Former editor’s ethical lapses demonstrate dilemma in modern journalism, publishing

Former New York Times executive editor Jill Abramson (pictured above) published a book on Feb. 5, which turned out to be factually and ethically flawed. Instead of being sheltered by the media due to her journalism experience, she must be held publicly accountable (courtesy of Creative Commons).

Former executive editor of The New York Times Jill Abramson released her book on the state of ethics in contemporary newswriting on Feb. 5. Although Abramson aimed to show how disruptors like BuzzFeed and Vice impact major media mainstays like The New York Times and The Washington Post, she only served to demonstrate elitist elements within the mainstream. 

When Abramson’s book proved factually and ethically flawed, media heavyweights declined to treat her the same as a less important figure who had behaved similarly. Instead, Abramson has essentially gotten off scot-free for mistakes that would result in widespread condemnation to any less well-known figure.     

Even before the book Merchants of Truth: The Business of News and the Fight for Facts was published, some of its subjects came forward to report inaccuracies. 

Vice News correspondent Arielle Dunhaime-Ross reported that Abramson incorrectly identified them as a transwoman when Dunhaime-Ross said they were gender non-conforming. Dunhaime-Ross also pointed to a handful of errors surrounding basic information they provided to Abramson. 

Although the finished version ended up accurately reflecting Dunhaime-Ross’s gender identity, they still said that many of the facts were still wrong—Dunhaime-Ross never heard from Abramson or the publisher to fact-check. 

A former Vice News producer Danny Gold reported that the book falsely said Vice correspondents ignored medical protocol when handling the Ebola virus. Gold posted a clip where doctors were filmed telling Vice correspondents that their behavior was proper. Despite Gold’s tweets, the finished book remained unchanged. 

The book features further questionable characterizations and factually incorrect information that even a casual reader might 

The most damning critique came after the book’s publication when Vice News correspondent Michael Moynihan pointed to plagiarized passages in the book. 

“*All three* chapters on Vice were clotted with mistakes,” Moynihan tweeted. “While trying to corroborate certain claims, I noticed that it also contained … plagiarized passages.”

Taking passages almost word for word from publications like The New Yorker and The Columbia Journalism Review is a major ethical misstep. In three out of the 15 chapters, people found more than a dozen example of plagiarized passages, according to The Columbia Journalism Review.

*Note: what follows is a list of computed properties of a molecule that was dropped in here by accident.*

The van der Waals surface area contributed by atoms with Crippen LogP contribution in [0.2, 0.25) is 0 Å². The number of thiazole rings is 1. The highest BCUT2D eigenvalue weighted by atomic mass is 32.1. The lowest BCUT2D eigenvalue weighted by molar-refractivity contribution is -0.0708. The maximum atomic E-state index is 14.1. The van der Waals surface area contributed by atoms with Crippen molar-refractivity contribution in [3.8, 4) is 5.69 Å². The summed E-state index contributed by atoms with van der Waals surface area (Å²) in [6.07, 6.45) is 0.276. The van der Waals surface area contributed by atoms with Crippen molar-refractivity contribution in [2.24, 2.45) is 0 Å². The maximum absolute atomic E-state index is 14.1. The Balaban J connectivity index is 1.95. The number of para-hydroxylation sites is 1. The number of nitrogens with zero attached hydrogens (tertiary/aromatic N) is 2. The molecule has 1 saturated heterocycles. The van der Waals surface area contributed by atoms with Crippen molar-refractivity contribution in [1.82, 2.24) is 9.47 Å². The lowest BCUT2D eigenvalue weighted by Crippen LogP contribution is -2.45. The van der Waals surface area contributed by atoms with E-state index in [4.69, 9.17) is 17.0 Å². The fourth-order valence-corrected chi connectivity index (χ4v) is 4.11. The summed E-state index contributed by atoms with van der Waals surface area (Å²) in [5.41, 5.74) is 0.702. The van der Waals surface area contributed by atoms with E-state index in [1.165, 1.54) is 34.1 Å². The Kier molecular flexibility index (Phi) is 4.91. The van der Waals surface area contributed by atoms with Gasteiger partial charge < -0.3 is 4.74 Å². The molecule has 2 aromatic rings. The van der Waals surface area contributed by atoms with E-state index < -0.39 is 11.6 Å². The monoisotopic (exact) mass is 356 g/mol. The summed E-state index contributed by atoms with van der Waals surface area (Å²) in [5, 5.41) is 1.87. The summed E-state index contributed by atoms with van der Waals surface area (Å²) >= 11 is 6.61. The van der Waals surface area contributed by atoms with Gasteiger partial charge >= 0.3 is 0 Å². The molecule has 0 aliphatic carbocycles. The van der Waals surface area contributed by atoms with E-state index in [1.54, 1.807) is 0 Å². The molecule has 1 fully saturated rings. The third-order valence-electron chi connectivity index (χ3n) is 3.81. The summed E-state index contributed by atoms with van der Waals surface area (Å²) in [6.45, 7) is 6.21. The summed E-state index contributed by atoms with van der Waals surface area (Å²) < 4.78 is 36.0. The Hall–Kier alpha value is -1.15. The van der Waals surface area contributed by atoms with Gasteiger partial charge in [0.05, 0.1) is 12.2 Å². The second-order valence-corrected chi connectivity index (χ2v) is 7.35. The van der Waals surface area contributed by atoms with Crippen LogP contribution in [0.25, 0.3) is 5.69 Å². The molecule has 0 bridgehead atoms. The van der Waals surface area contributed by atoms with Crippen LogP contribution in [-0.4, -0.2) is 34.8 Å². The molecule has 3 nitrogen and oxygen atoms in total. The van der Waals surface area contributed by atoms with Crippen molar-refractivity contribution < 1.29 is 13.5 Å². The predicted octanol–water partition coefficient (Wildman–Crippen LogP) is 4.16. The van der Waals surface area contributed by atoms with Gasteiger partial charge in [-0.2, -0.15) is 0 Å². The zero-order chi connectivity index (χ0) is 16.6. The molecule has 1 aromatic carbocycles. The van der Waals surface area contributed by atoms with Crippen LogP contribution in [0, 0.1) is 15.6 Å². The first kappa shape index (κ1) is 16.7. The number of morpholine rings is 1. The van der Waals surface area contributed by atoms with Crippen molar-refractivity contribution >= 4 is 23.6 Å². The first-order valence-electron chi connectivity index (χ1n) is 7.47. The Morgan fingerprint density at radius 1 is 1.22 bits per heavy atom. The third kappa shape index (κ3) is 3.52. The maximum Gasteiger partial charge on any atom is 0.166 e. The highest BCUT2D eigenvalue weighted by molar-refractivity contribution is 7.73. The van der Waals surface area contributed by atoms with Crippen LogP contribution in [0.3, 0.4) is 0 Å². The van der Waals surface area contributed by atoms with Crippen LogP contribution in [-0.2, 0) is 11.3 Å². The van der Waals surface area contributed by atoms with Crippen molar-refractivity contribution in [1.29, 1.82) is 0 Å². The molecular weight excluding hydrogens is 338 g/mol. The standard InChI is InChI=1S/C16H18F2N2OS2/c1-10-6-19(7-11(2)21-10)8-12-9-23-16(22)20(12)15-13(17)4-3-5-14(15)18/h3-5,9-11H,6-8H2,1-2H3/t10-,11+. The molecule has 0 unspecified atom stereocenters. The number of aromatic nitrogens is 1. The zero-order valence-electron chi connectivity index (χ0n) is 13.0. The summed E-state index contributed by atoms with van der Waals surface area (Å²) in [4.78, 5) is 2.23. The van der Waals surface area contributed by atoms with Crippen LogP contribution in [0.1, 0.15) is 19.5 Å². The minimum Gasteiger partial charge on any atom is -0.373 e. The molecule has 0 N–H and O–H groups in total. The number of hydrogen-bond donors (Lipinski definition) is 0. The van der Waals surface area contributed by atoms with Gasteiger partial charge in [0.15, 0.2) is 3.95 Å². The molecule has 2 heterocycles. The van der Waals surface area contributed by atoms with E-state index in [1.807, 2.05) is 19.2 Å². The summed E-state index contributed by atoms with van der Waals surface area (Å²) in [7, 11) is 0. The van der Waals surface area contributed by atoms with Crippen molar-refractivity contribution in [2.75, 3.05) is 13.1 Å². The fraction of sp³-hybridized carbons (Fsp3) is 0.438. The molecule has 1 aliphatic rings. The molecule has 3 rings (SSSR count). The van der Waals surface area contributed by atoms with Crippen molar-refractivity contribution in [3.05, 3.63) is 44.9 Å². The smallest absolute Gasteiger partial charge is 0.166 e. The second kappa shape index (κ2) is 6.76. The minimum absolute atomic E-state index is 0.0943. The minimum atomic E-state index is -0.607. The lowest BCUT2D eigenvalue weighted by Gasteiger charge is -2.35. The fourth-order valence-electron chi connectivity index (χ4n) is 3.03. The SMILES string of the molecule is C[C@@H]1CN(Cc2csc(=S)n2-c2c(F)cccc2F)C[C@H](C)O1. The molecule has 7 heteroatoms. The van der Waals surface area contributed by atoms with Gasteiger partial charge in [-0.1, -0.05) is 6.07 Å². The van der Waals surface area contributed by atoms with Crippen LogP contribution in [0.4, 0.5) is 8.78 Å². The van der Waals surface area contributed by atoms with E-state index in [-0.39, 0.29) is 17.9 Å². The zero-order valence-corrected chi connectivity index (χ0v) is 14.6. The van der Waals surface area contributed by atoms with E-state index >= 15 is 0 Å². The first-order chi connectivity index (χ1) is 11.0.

At both The New York Times and Harvard University, where she currently teaches writing, her actions fit the stated definition of plagiarism, according to CNN. Even a couple plagiarized passages or incorrect claims would likely earn a professional journalist a censure from their superiors or a student a failing grade from their professors. 

Abramson ostensibly recognized her wrongdoing in a statement on Twitter, saying that she “was up all night going through [her] book because [she] take[s] these claims of plagiarism so seriously.” 

Despite the promise to be better, Abramson still denied that she had plagiarized in interviews with Vox, Fox News and CNN, citing a “footnote issue.” Days after recognizing the missteps on Feb. 9, Abramson also dismissed the claims as coming from some cabal of bad faith critics. 

“I had been given a heads up that Vice was likely waging an oppo campaign against the book … I understand why they might not be pleased by the portrait of the company in the book,” Abramson said to CNN’s Brian Stelter.  

Although some people from Vice pointed to the mistakes originally, others easily verified them. Either way, credible criticism is valid even if the critics didn’t like the work otherwise. 

Abramson is undeniably an admirable figure. As she details in her book, her journalism work helped vindicate law professor Anita Hill and took on political miscreants from both political parties. Her work as the first female executive editor in The New York Times’s history upheld the paper’s history of editorial excellence even as it faced potential financial ruin. 

Her extended pedigree has granted her plenty of heavyweight defenders. On Twitter, former New York Times Executive Editor Bill Keller characterized the behavior as “apparent carelessness in attribution [that] might overshadow her achievement.” 

Even in the midst of interrogating her, Stelter spoke highly of the book.

“I think it’s a very important book,” Stelter said to Abramson. “We’re going to be [speaking about the book] and I was excited to talk to you about all of the messages in the book about the future of news.” 

Stelter’s enthusiasm is understandable, but plagiarism and incorrect information should not be accepted from one of the most experienced journalists in contemporary life. The fact that Abramson can continue to claim a mere “footnote issue” while accepting plaudits and positive reviews speaks to the mainstream media’s continued faith in established figures despite their flaws.